It seems that Dr. Larry Weed is commonly referred to as the father of the SOAP note and of the problem list.
Having read his book, I’d say he should also be known as the father of orderly patient-centered care, and I’d encourage all those interested in patient empowerment and personalized care to learn more about his ideas. (Digital health enthusiasts, this means you too.)
Skeptical of this paternity claim? Consider this:
“The patient must have a copy of his own record. He must be involved with organizing and recording the variables so that the course of his own data on disease and treatment will slowly reveal to him what the best care for him should be.”
“Our job is to give the patient the tools and responsibility to organize the knowledge and slowly learn to integrate it. This can be done with modern guidance tools.”
These quotes of Dr. Weed’s were published in 1975, in a book titled “Your Health Care and How to Manage It.” The introduction to this older book is conveniently included as an appendix within “Medicine in Denial.” I highlighted it this section intensely, astounded at how forward-thinking and pragmatically patient-centered Dr. Weed’s ideas were back in 1975.
Thirty-eight years ago, Dr. Weed was encouraging patients to self-track and to participate in identifying the best course of medical management for themselves. Plus he thought they should have access to their records.
Fast forward to today. The Weeds’ book, appendix aside, contains many of the best ideas I’ve encountered regarding empowering patients and engaging patients.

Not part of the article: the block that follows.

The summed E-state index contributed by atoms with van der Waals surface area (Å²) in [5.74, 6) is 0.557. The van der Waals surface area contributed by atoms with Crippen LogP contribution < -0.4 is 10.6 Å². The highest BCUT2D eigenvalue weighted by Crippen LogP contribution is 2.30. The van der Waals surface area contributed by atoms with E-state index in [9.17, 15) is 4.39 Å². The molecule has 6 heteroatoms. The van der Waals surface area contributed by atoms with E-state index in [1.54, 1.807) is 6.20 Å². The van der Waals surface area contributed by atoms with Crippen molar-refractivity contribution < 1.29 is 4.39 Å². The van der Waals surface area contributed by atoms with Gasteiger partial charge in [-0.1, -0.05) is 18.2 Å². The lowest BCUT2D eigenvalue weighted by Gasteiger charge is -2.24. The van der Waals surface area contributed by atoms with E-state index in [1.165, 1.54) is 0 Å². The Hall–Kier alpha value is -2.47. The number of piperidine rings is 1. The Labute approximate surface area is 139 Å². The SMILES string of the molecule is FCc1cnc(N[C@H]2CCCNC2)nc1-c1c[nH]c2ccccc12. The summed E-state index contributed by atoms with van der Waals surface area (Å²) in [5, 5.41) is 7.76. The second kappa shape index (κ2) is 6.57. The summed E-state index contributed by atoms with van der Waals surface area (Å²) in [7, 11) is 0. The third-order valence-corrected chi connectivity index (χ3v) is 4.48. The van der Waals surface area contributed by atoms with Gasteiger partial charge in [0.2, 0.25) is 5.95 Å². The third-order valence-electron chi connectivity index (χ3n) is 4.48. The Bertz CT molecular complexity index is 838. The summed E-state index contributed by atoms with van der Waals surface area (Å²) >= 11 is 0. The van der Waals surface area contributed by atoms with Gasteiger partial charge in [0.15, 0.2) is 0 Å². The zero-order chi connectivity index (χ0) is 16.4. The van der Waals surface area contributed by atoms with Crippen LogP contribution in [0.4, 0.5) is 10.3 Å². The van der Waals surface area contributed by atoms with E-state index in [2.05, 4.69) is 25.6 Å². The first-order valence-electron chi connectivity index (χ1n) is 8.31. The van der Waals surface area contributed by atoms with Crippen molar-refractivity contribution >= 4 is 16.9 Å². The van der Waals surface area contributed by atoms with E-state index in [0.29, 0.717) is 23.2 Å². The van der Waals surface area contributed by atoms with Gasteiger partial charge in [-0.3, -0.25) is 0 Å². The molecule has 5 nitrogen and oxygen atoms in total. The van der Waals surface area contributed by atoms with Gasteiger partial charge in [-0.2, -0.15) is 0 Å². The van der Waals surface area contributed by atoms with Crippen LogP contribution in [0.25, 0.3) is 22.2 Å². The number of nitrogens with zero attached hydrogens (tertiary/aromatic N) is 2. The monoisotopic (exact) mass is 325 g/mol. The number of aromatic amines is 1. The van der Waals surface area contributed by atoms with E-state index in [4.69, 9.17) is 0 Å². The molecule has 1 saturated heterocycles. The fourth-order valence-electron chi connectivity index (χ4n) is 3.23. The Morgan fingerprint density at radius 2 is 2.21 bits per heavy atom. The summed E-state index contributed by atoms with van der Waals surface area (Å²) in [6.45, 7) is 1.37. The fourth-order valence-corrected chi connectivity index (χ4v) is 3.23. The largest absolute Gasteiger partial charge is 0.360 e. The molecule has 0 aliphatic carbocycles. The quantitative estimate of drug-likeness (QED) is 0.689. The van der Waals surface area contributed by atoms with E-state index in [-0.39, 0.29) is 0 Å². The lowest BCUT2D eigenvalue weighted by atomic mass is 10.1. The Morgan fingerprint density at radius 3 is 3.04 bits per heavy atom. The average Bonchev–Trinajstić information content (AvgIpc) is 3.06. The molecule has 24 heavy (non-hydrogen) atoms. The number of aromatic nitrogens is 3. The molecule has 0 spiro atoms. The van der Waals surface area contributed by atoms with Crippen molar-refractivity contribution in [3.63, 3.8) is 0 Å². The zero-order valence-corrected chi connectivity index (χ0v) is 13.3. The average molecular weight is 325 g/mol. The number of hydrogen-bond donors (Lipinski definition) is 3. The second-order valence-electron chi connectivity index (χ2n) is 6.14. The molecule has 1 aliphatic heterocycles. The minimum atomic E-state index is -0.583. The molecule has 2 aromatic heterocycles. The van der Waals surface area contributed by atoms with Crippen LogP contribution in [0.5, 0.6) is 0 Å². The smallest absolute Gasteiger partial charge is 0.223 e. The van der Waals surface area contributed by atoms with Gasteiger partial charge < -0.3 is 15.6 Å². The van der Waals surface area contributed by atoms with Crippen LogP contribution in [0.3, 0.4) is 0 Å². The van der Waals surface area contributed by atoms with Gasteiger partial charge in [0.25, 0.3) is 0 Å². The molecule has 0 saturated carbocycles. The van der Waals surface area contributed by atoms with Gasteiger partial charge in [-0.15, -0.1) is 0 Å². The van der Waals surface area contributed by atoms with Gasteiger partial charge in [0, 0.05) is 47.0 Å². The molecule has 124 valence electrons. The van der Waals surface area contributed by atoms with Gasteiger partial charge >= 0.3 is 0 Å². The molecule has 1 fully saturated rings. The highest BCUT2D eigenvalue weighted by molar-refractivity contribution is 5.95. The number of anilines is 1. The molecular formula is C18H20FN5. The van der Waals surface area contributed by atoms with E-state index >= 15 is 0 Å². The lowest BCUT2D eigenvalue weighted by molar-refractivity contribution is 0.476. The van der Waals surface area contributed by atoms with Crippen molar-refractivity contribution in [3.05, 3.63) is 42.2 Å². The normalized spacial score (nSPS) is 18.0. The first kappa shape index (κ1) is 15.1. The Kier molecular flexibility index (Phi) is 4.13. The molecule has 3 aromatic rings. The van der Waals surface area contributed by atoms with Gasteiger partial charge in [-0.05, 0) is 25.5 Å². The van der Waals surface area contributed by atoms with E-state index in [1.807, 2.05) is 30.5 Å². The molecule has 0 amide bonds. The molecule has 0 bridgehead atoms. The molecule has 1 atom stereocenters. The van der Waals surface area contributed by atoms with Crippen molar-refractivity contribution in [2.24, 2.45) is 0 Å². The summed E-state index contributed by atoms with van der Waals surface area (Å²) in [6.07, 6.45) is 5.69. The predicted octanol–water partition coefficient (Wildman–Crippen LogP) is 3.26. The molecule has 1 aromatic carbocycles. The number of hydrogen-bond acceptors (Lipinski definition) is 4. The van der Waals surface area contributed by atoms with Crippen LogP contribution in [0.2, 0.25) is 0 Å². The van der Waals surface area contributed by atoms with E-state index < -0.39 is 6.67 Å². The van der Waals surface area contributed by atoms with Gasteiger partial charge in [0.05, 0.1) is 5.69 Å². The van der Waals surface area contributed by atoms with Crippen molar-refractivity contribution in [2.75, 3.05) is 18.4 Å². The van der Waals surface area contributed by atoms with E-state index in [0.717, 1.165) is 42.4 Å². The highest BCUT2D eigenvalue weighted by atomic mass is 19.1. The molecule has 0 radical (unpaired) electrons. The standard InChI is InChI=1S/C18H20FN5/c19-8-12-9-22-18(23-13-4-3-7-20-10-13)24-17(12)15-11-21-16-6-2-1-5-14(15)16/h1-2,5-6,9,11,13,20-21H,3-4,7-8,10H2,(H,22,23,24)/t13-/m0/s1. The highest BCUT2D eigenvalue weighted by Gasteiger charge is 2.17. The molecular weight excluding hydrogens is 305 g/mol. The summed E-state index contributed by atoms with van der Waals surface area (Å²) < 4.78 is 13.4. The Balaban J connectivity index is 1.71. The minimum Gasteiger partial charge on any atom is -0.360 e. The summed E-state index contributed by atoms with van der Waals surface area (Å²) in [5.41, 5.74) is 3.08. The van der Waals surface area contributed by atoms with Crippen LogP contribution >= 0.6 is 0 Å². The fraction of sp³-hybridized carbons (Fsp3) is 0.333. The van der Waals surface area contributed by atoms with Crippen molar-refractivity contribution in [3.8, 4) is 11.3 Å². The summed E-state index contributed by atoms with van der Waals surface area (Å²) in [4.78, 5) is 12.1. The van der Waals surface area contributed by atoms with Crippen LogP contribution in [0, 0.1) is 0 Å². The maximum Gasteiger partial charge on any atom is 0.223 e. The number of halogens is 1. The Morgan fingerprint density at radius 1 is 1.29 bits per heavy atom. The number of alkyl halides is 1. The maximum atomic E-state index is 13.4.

This is because in the Weeds’ ideal world, healthcare would provide an orderly, consistent, dependable, and transparent infrastructure through which patients would move through as required by their medical needs, their preferences, and their goals.
The Weeds compare this vision of healthcare system to our existing transportation system. It’s an interesting analogy. They point out that travelers rely on expert service providers (i.e. pilots, travel agents, mechanics) as needed, but that the primary decision makers are travelers themselves, who are able to choose the destination, the route, and the mode of travel for a journey.
The Weeds use their transportation analogy to make a strong case for individualizing medical care according to patient preferences. They point out that two people driving across the country might choose completely different routes, depending on their preferences and needs, and that no one would expect travelers to conform to an “evidence-based” best route determined by experts.
They observe that similarly, no one should expect that two different people labeled with the “same” disease have comparable medical needs. They correctly note that “effectiveness is context-specific,” and that the patient really should be the one best positioned to determine effectiveness.
Hence the Weeds describe high quality, efficient care as emerging “case-by-case, each person finding a different pathway in a progression of many small steps, with each step carefully chosen, reliably executed, and accurately documented.” They also critique evidence-based medicine, which they feel interferes with the process of thoughtfully tailoring care to fit a patient’s uniqueness.
They propose that health care not be an “esoteric domain for specialized experts” but rather be seen as a “universal human pursuit.” They state that the health care system should be usable by ordinary consumers when feasible.
This is a very robust and well-articulated vision of healthcare that serves the needs and well-being of patients, rather than of providers. I especially liked the emphasis on patients learning to take an active part in individualizing the medical care so that it can best meet their needs, and would say this approach is essential if primary care doctors are to serve the role of expert consultants helping patients meet their health goals.